Autobiography of Ira “M” Judd
written by Sarah Judd Jackson
Ira Judd, son of Hyrum Judd and Lisania Judd was born Farmington, Davis County, Utah, the thirteenth of June 1854. He came from a large pioneer family, 13 sisters and brothers, namely: Clara Adelia, Hyrum Jerome, Jane Lucinda, Arza S., Don Carlos, Ira, Ammon Frank, Lucius Hubbard, Lisania, Diana, Anna, Daniel, Lyman Perry, Lafayette. When he was a small boy, his father was called by the Church authorities to help to settle the Dixie country. Life at Santa Clara, The Muddy, and Eagle Valley, Nevada, were some of the stories that I well remember him tell. Santa Clara, Utah, near St. George was the first place they settled in. A number of families were together and they built homes, planted orchards and vineyards, and were making a good living for their families and an abundance of rainfall caused a large flood to come down the Virgin River and wiped out everything in its path, and they said they were fortunate that no lives were lost. They left and moved into Nevada. They didn’t stay there very long. The state put such high tax on the land that the Church advised the Saints to move out. The Judds went back to Panguitch, bought lots, and proceeded to build homes for good, as they thought, but it was not for long.
I am getting ahead of my story, but I want to tell you some of the stories that happened to father while they were still living in Santa Clara, we liked to hear him tell them. They raised good crops of corn, which they must have used for most of their bread and cereal. They also raised sugar cane and made molasses. Wheat flour was a luxury and sugar was too expensive for poor people to buy. When he was 12 years old and started going to dances, produce was more plentiful than money and boys would take a squash, or other produce they had, to pay for their dance ticket. He said he asked his girl friend if she would go to the dance with him, and she said the soles on her shoes were worn out and he told her he would repair them for her and she accepted and off he went to the dance. He went with a girl under one arm and a squash under the other.
Even now in their old home town they were not entirely without worries, not knowing what time they might be waylaid by the Indians, who were still very hostile. Grandfather Hyrum, like Jacob Hamblin, who was a brother to him (Jacob married Hyrum’s sister Rachel), was always a friend to the Indians and, in return, gained their friendship. But he said they had to be taught to keep their place and he learned one thing — “never let an Indian think you are afraid of him. Many a time I had to take a whip and give them a sound thrashing and they knew they needed it.” He fed and befriended them as they came to his home and taught them to be honest. I remember hearing my dad tell one story about Jacob trading with the Indians. Jacob had bargained with the Indians to trade a pony for so many blankets and sent his boy to make the trade. The Indians gave him more blankets than was bargained for and Jacob sent to boy back with them. The Indians told Jacob they knew he would return them. They were testing his honesty. Hyrum often visited with them in their camp and was invited to enjoy a bowl of their favorite soup with them. Rabbit, squirrel, and sometimes even snake meat was used for the stew with vegetables or anything they could get to put in it and always adding plenty of pinion (pinenuts) to make it real tasty.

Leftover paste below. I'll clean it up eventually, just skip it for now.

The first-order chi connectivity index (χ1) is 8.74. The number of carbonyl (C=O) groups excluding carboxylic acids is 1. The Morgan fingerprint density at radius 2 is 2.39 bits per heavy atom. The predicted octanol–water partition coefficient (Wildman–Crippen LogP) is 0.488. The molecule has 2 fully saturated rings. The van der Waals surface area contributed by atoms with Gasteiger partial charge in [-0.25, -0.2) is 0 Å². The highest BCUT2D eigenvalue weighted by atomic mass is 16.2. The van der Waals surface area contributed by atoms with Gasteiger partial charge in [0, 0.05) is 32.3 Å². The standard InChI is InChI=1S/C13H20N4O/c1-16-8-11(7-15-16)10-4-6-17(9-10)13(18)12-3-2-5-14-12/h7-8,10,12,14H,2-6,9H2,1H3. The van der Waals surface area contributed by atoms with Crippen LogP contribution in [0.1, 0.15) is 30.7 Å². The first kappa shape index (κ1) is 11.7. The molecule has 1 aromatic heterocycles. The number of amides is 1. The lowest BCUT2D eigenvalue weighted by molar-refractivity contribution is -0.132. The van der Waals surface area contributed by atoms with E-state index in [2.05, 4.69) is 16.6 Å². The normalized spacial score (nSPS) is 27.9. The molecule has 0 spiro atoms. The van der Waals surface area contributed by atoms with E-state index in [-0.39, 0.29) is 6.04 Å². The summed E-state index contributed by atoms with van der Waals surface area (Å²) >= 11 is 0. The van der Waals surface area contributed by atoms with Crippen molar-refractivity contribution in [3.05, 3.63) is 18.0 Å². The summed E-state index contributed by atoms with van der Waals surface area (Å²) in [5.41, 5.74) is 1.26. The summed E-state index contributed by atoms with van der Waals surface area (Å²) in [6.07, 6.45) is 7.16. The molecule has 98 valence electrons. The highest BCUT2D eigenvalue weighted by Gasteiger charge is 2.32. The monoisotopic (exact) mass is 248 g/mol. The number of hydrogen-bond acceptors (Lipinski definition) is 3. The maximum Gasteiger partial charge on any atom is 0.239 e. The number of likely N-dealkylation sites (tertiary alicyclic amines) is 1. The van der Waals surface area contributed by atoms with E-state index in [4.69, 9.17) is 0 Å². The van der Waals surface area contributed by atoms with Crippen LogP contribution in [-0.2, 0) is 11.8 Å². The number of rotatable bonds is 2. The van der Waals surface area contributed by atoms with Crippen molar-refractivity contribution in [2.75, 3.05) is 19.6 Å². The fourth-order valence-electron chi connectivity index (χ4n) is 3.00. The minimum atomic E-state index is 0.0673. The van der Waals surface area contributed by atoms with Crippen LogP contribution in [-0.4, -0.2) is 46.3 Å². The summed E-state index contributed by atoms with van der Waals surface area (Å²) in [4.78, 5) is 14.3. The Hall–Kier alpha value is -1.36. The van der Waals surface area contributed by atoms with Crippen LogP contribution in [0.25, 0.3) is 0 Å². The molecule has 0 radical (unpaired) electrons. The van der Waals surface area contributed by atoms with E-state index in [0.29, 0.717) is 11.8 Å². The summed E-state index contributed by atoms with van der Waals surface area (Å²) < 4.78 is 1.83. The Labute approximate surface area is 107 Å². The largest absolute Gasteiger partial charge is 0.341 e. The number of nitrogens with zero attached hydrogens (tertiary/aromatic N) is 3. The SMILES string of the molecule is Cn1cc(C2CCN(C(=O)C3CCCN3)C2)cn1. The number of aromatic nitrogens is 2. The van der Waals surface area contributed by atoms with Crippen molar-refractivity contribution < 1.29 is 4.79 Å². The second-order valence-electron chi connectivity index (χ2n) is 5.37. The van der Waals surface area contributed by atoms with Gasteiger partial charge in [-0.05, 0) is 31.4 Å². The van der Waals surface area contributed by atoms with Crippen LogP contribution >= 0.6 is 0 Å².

Father told a story of how he and his pal found a sack of pinenuts cached in the woods. They know who had put them there but what a temptation, aa whole sack of pinenuts and no one was around. Father knew they wouldn’t be allowed to keep them if he took them home, and he knew what happened when his brother Dan found a cache of service berries and took only a pocket full out and took home. But they decided they would take some out and hide it in another place. They covered it up just like they found it and were sure no one could tell that it had been disturbed, but the old Indian was smarter than they were, and started right away to locate the culprits. He walked quietly around town and watched the boys at play and he soon discovered that two of the boys were taking pinenuts out of their pockets and giving to the other boys. Silently he left and reported to the fathers of the boys. Imagine their surprise when they were told what had been done and told they must take the nuts they had left back to the owner, tell him they were sorry, and pay for the ones they had eaten.
Father had no sisters older than himself and as the older boys were needed to help their father it fell to his lot to help mother with the housework. He resented this, it was girls work, washing dishes, caring for the baby, a boy shouldn’t have to do it and be called a sissy. And he told of the worst whipping he ever got from his mother. It was wash day and he had been helping all day. Mother was tired, all the clothes had to be scrubbed on the old washboard and 16 people to wash for, then the kitchen floor had to be scrubbed with the suds left from the washing to save on soap and water. The floor was bare pine boards and the only way to wash it was to get down on your hands and knees and use a scrubbing brush made for that purpose. Father was on his knees, he looked up at her and she was crying. That was the turning point. He loved his mother and to know that he was making her feel bad made something hurt inside him. He flew at his job and it was soon done. He said, “if tears had taken a willow and tanned my hide, it wouldn’t have hurt as much as it did to see those tears. She was a wonderful Mother.”